Daytona Beach News-Journal raises daily price of newspaper to 75 cents

NEW SMYRNA BEACH -- The Daytona Beach News-Journal raised the price of its daily newspaper by a quarter, from .50 cents to .75 cents, effective today. An announcements was posted with sales racks throughout Southeast Volusia with this morning's delivery.

The announcement was addressed "attention customers" and stated: Effective Monday, November 24th, the Daytona Beach News-Journal daily edition price will increase to $.75. This increase does not include the Sunday edition."

There was no mention of the price increase in the Sunday or Monday newspaper editions.

The News-Journal was put up for sale earlier this year after losing a series of appeals of a $129 million civil verdict in federal court to its minority partner, Cox Enterprises of Atlanta over the worth of its stocks. Cox wanted out because the Daytona Beach newspaper spent $13 million in naming rights for the News-Journal Center, a $29 million lively arts facility on Beach Street. The News-Journal is owned by the Davidson family, which built the News-Journal Center, with the help of public funds to house its Seaside Music Theater operations.

An outside receiver, James Hopson, was brought in at Cox's request through the court at a daily salary of $2,000 plus expenses to prepare it for ownership change. The News-Journal is responsible for Hopson's salary and compensation. Among the cost cutting:

# The News-Journal closed its New Smyrna Beach-Canal Street bureau in June, ceasing publication of its regional supplement, The Daily Journal. The News-Journal also closed its bureaus in DeLand, Deltona and Bunnell and let go of 99 employees.

# Near summer's end, the paper cut 41 more jobs and the following day announced 23 others, including positions at its Pennysaver operations. News-Journal Corp. announced its workforce was down to 587.

Cox wanted Hopson retained by the court to have direct oversight over all of the News-Journal's fiscal matters after the 11th Circuit Court of Appeals for a second time earlier this year denied the News-Journal's challenge of the $129 million judgment in Cox's favor.

Circuit Judge Robert Antoon said the News-Journal "willfully violated" his court order not to provide funding for any of the Davidson family's pet cultural projects after litigation commenced, including $780,000 for the Seaside Music Theater.

SMT fell more than $130,000 in rent to the News-Journal Center and the Seaside operation has since folded. The center was acquired this fall by Daytona State College for less than $5 million.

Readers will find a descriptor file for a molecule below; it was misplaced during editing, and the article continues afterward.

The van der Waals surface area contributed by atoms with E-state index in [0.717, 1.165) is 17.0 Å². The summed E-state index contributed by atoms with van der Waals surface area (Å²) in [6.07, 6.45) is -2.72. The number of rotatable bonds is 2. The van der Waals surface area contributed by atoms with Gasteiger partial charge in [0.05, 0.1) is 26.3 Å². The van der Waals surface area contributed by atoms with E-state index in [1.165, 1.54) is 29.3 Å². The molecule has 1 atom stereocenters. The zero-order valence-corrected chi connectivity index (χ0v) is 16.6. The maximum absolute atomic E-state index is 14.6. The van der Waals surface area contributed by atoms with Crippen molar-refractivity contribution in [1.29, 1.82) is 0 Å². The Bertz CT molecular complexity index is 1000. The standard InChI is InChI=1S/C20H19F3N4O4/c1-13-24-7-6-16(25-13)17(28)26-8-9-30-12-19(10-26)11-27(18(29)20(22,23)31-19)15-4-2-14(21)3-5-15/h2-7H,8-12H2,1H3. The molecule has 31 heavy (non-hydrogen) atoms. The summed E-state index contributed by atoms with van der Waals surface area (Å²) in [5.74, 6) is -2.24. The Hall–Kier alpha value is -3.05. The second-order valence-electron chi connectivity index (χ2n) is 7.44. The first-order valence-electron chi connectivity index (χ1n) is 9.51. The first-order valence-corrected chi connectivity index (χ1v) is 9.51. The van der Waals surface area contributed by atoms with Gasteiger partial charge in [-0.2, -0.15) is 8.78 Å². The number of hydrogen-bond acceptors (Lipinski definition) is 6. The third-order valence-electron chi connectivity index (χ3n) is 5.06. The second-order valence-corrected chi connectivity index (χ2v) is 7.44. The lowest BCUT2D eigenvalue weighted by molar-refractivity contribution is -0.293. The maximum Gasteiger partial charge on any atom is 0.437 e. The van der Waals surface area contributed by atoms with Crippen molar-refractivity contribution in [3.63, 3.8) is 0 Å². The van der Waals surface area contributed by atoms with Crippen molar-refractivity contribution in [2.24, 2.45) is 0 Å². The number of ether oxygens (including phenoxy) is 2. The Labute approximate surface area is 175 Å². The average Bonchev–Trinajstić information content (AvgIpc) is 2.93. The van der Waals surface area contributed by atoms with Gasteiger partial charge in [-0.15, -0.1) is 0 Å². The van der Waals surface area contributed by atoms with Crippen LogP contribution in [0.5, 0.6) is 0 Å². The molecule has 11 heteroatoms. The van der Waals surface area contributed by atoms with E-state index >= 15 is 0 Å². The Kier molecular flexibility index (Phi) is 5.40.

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Henry Frederick is publisher of Headline Surfer®, the award-winning 24/7 internet newspaper serving the Daytona Beach-New Smyrna Beach / Sanford-Orlando metropolitan region via Florida's first around-the-clock newspaper was launched April 7, 2008, in New Smyrna Beach, initially as and Headline Surfer is a registered trademark of NSB News LLC. Headline Surfer® Publisher Henry Frederick, is recognized as one of Florida's top award-winning cops & courts reporters, who has received more awards for such coverage than any other reporter working in Central Florida. He's the top journalist in the Florida Press Club two years running with seven journalism awards for 15 breaking news and investigative stories, three blogs and top internet site. He's the only reporter to win awards for coverage of the Trayvon Martin slaying as well as the subsequent George Zimmerman murder trial acquittal in Sanford. He's also won state, regional and national journalism awards for his coverage of cops and courts fear 8 1/2 years at the Daytona Beach News-Journal, where he witnessed and reported on the execution of serial killer Aileen Wuornos and covered the civil trial brought by NASCAR legend Dale Earnhardt's widow to keep his autopsy files sealed. Before that before he covered cops & courts for Gannett Suburban Newspapers / The Journal News in Westchester and Rockland counties in New York, where he won a highly-coveted Associated Press Award for breaking news. Before launching the 24/7 internet newspaper in 2008, he was an award-winning city editor for the Taunton Daily Gazette, in his native Massachusetts for two years, winning a national investigative award on municipal corruption. The first of Frederick's three books, for which he has secured publishing rights, is called "Creepy Ass Cracker" (840 pages, Xlibris), which will hit bookstores in September. His second book, "Wrestling ReWind," is expected to be published in January 2015. The third book is not yet titled.
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